Learning Statistics Through Playing Cards
||Thomas R. Knapp
||Sage Publications, Inc., ©1996
Sage Publications, Inc.
2455 Teller Road
Thousand Oaks, CA 91320
$38.00 (c); $16.95 (p)
This short (98 pages) and understandable book is must reading for all
nonstatistically trained professionals in the justice system or in any authority
where decisions are made affecting the lives of other persons. This would
include most judges, lawyers, physicians, social workers, and some psychologists.
Not only are statistics regularly presented in the media, cited to buttress or
support some claim, but are also frequently offered in evidence that is given,
even if only in the form of claims about "most," "typical,"
consistent with," or "classic" observations or patterns.
Such statements are often given weight and credibility when they should not be
attended to at all.
It is shameful that so many who are involved in doing things to other people are so woefully, abysmally ignorant of statistical inference and the laws of probability but still use fallacious statistical information. There is great error introduced
into what should be the most accurate decision-making process we can generate,
the justice system, when professionals reach opinions or conclusions on the
basis of mistaken concepts of probability and what statistics actually mean.
An example is the physician who testifies that a child has been sexually penetrated on the basis of three signs or indicators, each of which is acknowledged by the physician to be nondiagnostic of abuse by itself. However, the claim is that three of them
together make it a certainty. This is wrong. If anybody goes to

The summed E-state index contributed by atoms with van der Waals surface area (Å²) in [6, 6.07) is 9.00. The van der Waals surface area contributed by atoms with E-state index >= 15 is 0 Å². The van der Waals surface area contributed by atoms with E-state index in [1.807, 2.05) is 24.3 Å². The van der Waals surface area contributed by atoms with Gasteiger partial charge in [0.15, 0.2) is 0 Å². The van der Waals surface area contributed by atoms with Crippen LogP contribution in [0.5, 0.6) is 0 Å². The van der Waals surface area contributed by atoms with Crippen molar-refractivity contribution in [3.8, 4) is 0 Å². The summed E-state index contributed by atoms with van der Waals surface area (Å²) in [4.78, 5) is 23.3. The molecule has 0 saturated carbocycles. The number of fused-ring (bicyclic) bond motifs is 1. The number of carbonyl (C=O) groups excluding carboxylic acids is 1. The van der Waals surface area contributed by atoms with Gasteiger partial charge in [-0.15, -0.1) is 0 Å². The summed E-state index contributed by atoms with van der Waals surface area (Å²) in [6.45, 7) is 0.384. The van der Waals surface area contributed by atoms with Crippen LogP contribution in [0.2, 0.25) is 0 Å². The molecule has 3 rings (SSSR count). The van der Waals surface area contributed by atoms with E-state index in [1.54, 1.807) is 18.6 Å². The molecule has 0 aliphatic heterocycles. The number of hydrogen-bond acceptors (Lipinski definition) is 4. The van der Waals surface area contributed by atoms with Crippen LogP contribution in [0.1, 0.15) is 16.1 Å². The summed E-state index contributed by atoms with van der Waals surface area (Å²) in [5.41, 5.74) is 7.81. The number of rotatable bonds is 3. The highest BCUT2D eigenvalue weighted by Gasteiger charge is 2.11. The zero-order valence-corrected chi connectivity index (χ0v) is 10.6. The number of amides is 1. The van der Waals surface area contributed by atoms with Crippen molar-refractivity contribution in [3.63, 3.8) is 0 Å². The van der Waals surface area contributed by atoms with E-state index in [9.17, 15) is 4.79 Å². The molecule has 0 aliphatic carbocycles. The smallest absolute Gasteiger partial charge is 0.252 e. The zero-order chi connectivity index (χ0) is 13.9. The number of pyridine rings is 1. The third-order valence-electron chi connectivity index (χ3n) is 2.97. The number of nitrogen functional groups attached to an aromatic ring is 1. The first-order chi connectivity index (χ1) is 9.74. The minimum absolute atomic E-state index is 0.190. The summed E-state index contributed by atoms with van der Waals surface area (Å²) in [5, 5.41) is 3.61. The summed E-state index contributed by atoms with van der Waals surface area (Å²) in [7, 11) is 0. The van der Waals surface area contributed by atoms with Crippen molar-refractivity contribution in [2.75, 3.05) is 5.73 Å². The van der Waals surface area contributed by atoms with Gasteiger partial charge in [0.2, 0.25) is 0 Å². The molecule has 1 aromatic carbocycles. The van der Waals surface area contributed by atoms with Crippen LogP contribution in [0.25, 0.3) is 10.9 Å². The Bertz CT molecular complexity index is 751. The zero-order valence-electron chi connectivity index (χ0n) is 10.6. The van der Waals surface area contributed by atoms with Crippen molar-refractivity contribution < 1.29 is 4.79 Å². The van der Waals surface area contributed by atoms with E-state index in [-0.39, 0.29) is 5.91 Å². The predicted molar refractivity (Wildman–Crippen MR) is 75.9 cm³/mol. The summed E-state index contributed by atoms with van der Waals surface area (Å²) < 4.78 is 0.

prison on the basis of such a claim it is gross injustice. The reason is
that to get the probability of an event by combining non-independent signs you
must multiply the probabilities of each individual sign, not add them up. When a number less than 1 is multiplied by another number less than 1, the product is always less than either of them. Combining unreliable signs does not increase probability but decreases it.
Such testimony should not be allowed as expert testimony. Lawyers who
need to cross examine experts who make such claims can read this book, do the
assignments, and learn how to impeach any expert who makes these kinds of
errors. There are plenty of them out there and in the courtroom.
This book uses a deck of cards and a series of explanations and assignments with the cards to teach
what statistics are about and how to understand them. In the space of, at
most, three hours of actually working the assignments with a deck of cards, any
judge, social worker, or lawyer could acquire at least enough understanding to
avoid the most egregious errors of judgment often made. The basic concepts
of populations, frequency distributions, sampling, central tendency,
probability, and statistical inference are clearly explained and, most
important, actually demonstrated by the assignments using a deck or cards.
This is an ingenious way to illustrate and show what statistics is about.
All professionals who make decisions about others' lives will benefit from this book.
Reviewed by Ralph Underwager, Institute for Psychological Therapies, Northfield,